Anki has created one of the most popular toys with its Anki Overdrive robotic cars. And now it is expanding its selection of vehicles with the unveiling of its robotic Supertrucks.

These are app-controlled toys with enough artificial intelligence that they can drive themselves around a track. You can use the app to control actions such taking over the truck and shooting rockets at other players’ cars. The San Francisco company hopes that Anki Overdrive’s latest trucks will further convince consumers that its A.I. — the product of more than six years of research — will deliver a high-end and continuously upgradeable experience for people who want more than just toy cars.

The first product that Anki launched in October 2013, Anki Drive, had an oval race track with sensors built into it. The track’s sensors could detect where the cars were at any given time, and the A.I. in the cars was smart enough to drive better than a human could. You controlled your own car with an iPhone, but rather than fully drive it with the touch screen, you could control the car’s speed and whether to fire its weapons at another car. The cars would all race around the track themselves, turning at the perfect time. You could roll up the track and spread it out on any floor. Anki updated the product in 2015 with Anki Overdrive, which had a wider variety of race tracks, with turns, intersections, and jumps.

Anki has created new battle rigs, Freewheel and X52, which are trucks that are nearly triple the size of other Anki Overdrive Supercars. Those Supertrucks will also introduce powerful new weapons and game modes that will test players. The Freewheel and X52 will be available in the US for $60 starting October 3, 2016. Fans can pre-order the two Supertrucks on the Anki web site today.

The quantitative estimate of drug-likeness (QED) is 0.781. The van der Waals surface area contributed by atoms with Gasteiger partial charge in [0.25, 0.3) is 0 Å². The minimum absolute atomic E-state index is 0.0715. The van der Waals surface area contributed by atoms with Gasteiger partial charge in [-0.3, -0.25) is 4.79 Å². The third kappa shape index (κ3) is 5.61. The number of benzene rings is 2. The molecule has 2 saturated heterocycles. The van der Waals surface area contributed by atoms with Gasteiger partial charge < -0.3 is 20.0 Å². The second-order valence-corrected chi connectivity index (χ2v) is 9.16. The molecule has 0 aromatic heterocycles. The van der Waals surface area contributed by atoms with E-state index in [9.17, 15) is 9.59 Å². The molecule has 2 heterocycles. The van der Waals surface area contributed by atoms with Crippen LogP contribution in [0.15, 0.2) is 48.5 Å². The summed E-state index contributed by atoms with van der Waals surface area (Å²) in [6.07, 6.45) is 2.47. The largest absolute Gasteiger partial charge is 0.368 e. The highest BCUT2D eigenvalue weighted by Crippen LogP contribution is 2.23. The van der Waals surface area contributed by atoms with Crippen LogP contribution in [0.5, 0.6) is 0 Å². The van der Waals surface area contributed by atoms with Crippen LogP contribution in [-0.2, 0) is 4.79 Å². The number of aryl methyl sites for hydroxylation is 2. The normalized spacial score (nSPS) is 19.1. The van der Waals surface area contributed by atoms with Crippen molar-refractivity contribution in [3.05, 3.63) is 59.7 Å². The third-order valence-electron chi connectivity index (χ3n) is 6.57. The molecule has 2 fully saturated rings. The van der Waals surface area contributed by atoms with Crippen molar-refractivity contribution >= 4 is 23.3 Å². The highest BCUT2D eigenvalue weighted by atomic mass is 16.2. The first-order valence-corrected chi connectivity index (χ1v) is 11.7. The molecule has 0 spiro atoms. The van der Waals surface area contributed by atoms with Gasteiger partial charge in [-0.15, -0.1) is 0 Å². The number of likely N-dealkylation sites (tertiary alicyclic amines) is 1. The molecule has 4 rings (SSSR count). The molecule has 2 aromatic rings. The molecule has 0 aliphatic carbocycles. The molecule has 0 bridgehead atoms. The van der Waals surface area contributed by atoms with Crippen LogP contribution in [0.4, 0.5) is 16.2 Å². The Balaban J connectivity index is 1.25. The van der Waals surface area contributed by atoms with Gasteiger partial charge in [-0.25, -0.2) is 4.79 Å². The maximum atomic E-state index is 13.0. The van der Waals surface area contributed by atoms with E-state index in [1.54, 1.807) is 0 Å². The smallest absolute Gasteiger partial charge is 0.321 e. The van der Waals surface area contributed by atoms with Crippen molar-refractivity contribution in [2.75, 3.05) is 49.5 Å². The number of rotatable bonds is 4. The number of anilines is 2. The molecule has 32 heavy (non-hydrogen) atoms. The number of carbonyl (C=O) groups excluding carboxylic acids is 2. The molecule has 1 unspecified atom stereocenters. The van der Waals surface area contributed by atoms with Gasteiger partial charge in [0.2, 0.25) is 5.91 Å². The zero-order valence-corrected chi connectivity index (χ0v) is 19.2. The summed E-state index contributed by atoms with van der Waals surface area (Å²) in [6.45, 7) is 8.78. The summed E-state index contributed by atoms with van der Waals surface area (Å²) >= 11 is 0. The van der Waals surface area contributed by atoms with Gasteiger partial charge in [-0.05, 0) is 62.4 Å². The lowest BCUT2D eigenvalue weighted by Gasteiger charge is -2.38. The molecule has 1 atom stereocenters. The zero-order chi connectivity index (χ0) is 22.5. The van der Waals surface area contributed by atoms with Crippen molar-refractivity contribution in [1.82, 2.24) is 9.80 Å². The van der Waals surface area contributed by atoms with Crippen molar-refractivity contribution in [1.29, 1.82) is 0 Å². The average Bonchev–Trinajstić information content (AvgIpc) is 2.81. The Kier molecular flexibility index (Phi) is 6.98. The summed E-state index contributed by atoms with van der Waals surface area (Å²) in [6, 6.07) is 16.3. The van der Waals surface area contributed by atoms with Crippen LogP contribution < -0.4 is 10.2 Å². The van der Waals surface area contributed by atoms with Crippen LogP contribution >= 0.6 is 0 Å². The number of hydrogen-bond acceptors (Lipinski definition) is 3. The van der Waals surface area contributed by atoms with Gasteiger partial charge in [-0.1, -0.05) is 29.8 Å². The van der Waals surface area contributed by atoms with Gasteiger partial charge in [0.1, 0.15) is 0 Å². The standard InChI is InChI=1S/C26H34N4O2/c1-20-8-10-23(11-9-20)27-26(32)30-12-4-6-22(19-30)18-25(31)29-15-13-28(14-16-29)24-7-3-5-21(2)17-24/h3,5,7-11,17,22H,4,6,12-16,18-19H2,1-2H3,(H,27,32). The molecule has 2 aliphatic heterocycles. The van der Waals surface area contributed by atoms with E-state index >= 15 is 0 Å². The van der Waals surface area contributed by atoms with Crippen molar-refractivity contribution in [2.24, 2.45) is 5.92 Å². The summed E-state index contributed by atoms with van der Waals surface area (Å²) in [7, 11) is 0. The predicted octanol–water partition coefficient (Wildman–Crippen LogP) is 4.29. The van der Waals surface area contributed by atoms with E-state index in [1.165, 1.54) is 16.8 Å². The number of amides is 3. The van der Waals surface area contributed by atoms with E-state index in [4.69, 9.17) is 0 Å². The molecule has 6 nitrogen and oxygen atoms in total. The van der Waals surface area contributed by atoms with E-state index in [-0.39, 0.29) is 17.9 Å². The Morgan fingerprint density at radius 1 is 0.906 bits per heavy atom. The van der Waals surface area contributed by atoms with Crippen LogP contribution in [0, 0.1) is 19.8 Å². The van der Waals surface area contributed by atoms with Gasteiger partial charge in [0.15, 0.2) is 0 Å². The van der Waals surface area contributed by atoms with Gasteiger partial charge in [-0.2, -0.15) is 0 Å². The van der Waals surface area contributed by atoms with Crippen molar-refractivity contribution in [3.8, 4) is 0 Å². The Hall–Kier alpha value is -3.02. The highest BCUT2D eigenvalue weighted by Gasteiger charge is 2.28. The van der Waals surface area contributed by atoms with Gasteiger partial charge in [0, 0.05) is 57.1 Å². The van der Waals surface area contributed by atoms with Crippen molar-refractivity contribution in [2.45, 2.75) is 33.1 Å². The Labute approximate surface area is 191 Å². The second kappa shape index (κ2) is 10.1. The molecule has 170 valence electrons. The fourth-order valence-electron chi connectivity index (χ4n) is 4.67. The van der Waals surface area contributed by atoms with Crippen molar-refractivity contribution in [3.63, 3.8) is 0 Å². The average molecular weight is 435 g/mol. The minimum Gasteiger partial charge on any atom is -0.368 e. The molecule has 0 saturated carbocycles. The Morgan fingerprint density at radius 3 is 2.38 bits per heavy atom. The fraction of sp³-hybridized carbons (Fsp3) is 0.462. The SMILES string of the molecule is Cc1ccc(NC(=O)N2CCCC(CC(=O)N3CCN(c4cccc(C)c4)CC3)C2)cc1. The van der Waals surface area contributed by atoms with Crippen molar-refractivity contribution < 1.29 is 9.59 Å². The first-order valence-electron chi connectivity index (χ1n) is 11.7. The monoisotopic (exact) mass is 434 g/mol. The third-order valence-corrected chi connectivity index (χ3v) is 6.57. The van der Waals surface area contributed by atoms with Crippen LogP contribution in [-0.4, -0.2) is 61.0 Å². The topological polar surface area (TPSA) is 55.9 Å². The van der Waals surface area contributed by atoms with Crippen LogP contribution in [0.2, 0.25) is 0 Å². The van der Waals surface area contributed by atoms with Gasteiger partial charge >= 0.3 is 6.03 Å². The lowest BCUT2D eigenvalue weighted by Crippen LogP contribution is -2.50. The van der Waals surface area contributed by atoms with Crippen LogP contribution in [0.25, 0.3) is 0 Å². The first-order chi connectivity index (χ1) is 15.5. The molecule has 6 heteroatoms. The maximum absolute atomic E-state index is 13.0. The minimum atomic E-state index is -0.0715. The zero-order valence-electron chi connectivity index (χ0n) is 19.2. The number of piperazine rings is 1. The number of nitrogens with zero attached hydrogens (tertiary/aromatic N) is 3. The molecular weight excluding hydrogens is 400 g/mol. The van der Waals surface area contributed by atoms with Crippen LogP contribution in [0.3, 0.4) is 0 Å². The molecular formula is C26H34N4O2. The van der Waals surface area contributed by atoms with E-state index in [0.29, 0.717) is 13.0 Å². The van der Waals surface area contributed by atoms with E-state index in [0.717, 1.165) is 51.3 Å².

The Supertrucks were created by Hollywood car designer Harald Belker, a designer whose work has appeared in films such as Minority Report.

Anki Overdrive Supertrucks

Above: Anki Overdrive Supertrucks

Image Credit: Anki

Each Supertruck comes with new weapon options including X52’s exclusive “Pulse Ram”, which will blast opponents off the track, and Freewheel’s “Gravity Trap” that will disable opponents’ Supercars, causing them to lose all control. I tried out the trucks in a Takeover battle with my kids. We had fun driving cars, taking over the truck, and then driving the other cars off the track.

In Takeover, players start each match in their Supercars. Anyone that can break through a Supertruck’s defenses will take control of the vehicle to attack their opponents until another player disables them and takes command of the big rig. This mode was a lot of fun.

“The new robotic Supertrucks deliver a whole new level of play to the Anki Overdrive universe that will give players more content and allow them to rethink their gameplay style,” said Boris Sofman, cofounder and CEO of Anki. “Our fans have proven to be incredibly creative and strategic in how they build out their tracks and how they play; we can’t wait to see what they do with these Supertrucks.”

He added, “The introduction of the new vehicles is part of our on-going mission to support, update and rollout features, both on the software and hardware side, that build off the core robotic battle-racing experience.”

To date, players have logged in 3.2 million hours of gameplay, driven more than 2 million miles in the game, and built nearly 55,000 different track configurations. Anki Overdrive starter kits cost $150, and expansion cars cost $50.

Founded in 2010 by Carnegie Mellon Robotics Institute graduates, Anki creates consumer experiences using technology that was once confined to robotics labs and research institutes.